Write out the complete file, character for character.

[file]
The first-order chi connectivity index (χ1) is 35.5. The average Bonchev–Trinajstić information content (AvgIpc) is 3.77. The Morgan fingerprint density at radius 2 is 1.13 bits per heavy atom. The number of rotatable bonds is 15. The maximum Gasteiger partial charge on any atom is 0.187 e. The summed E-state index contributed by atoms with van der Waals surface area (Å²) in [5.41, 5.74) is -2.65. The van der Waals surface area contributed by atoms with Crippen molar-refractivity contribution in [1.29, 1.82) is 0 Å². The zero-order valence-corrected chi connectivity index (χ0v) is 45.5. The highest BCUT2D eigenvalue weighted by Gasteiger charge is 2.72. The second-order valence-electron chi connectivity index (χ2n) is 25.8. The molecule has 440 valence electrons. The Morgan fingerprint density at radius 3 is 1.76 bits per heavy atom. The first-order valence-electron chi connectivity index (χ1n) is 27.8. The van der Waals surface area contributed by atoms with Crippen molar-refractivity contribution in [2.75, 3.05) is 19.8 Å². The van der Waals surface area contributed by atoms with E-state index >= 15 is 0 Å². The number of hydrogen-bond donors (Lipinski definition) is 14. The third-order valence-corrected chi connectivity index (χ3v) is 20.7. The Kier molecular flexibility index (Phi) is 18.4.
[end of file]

The first-order chi connectivity index (χ1) is 35.5. The average Bonchev–Trinajstić information content (AvgIpc) is 3.77. The Morgan fingerprint density at radius 2 is 1.13 bits per heavy atom. The number of rotatable bonds is 15. The maximum Gasteiger partial charge on any atom is 0.187 e. The summed E-state index contributed by atoms with van der Waals surface area (Å²) in [5.41, 5.74) is -2.65. The van der Waals surface area contributed by atoms with Crippen molar-refractivity contribution in [1.29, 1.82) is 0 Å². The zero-order valence-corrected chi connectivity index (χ0v) is 45.5. The highest BCUT2D eigenvalue weighted by Gasteiger charge is 2.72. The second-order valence-electron chi connectivity index (χ2n) is 25.8. The molecule has 440 valence electrons. The Morgan fingerprint density at radius 3 is 1.76 bits per heavy atom. The first-order valence-electron chi connectivity index (χ1n) is 27.8. The van der Waals surface area contributed by atoms with Crippen molar-refractivity contribution in [2.75, 3.05) is 19.8 Å². The van der Waals surface area contributed by atoms with E-state index >= 15 is 0 Å². The number of hydrogen-bond donors (Lipinski definition) is 14. The third-order valence-corrected chi connectivity index (χ3v) is 20.7. The Kier molecular flexibility index (Phi) is 18.4.